B.C. family sets up cameras to watch 12 bears that visit its property
The cameras have captured the bears playing and eating on the Rowbottom's large property
Peter Rowbottom and his family have been on bear watch since last year, watching grizzlies regularly roam across their property just outside of Malakwa, B.C., in the Shuswap.
They've set up three trail cameras so they can film the bears going back and forth from the river beside their house where they like to catch fish, and then across their land to a neighbouring corn field to eat.
"Our property just seemed to be the best thoroughfare for them to make that trip," said Rowbottom.
"We get everything: we get them eating. We get them playing. We have one old bear, we call him Scratchy, because he just seems to sit in front of the camera and scratches himself. Seems like he likes the light shining on him."
Last year, there were about seven bears that mostly came during the day to their property in the southern Interior, but this year they seem to be only coming at night. So far, they have counted 12 bears, including a few mothers, their babies, some two-year-old cubs and old Scratchy.
Rowbottom asked the B.C. Conservation Officer Service about the bears, but was told there isn't much they can do.
"They can't transport 12 bears to a different location. And if they did, they'd probably just come back anyhow," he said.
Conservation officer Jeff Hanratty said that bears are attracted to high calorie foods, such as corn, and are likely trying to bulk up before they go into hibernation.
"Should the bears' behaviour change and they become threatening, aggressive, or lose their fear of people... that changes our role and we definitely would be involved if that was reported to us," he said.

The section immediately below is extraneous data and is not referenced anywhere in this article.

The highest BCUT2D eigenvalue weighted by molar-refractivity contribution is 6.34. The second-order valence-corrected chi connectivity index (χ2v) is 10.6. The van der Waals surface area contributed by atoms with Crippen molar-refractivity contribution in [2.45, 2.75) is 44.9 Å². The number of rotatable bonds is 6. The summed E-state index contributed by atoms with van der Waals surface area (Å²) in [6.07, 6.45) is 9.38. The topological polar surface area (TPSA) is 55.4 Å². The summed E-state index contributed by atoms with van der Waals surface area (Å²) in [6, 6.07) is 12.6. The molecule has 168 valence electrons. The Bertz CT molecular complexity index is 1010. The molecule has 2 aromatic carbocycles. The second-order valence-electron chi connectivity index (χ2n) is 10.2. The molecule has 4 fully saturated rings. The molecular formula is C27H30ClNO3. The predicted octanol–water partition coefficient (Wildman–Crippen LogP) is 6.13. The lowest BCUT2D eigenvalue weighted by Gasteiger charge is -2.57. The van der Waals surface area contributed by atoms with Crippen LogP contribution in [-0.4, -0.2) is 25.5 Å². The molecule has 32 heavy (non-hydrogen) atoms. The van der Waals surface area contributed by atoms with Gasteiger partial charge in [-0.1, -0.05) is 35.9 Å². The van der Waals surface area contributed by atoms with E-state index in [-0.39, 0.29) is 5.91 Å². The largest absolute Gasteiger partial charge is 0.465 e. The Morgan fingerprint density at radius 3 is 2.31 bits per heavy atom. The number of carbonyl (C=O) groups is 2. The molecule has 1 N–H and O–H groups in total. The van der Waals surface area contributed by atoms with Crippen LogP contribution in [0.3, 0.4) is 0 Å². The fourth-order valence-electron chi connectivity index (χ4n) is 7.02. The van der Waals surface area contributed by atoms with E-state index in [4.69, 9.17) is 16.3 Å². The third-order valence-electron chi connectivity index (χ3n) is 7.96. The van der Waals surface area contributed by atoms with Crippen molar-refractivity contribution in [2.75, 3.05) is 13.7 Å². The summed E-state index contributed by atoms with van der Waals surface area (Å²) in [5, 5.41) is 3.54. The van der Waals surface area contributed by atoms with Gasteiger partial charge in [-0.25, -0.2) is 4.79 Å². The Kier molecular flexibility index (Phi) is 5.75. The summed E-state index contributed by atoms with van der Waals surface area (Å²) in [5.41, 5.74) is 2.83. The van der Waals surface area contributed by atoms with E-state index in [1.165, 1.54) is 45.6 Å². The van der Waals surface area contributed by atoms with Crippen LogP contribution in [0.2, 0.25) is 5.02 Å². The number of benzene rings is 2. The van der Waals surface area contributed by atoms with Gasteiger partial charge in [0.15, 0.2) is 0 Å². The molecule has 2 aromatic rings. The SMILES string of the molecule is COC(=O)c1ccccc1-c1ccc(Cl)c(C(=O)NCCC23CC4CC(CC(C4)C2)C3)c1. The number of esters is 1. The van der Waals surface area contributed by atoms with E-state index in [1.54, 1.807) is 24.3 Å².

Encounters with bears
Rowbottom and his neighbours have had a few surprise encounters with the bears over the past two years, he told CBC Daybreak South's Brady Strachan.
One time, his neighbours went to get their mail when three two-year-old cubs ran out in front of them and scared them.
Later that day, near the same mailbox, Rowbottom and his daughter were walking on the road when a mother bear and her three cubs came onto it. He sent his daughter to their neighbour's house who lives close by, but he stayed behind.
"I'm sort of used to dealing with bears because I worked in forestry my whole life. So I just stood there to see what she was going to do," said Rowbottom, who always carries bear spray with him.
"She stood up on her hind legs and then turned around and ran off into the corn field."
The Rowbottoms have gotten used to the bears' routine and try to stay inside when they're around. If they go outside at night, they use a large spotlight to make sure there are no bears around.
"They are dangerous. But you know, we know their routine and they're really not interested in us. They're interested in getting to that corn field and filling up corn," he said.
Rowbottom has tried to grow corn on his own property, but the bears always eat it, so he built a large fence around the corn to keep them away.
"We try everything to keep them from staying on our property and they're just passing through," he added.
Hanratty added that taking precautions, such as using electric fencing around food sources, will help keep the bears away.
The videos Rowbottom and his family have been sharing of the bears over the past few months have been a hit online.
"Local people are really excited about it. We've got probably 100 views just from a local site here," he said.
"Some people have complained that we're trying to attract them to our property, but that's not the case at all. This happens to be the place they travel through to get to where they're going."
With files from Brady Strachan and Daybreak South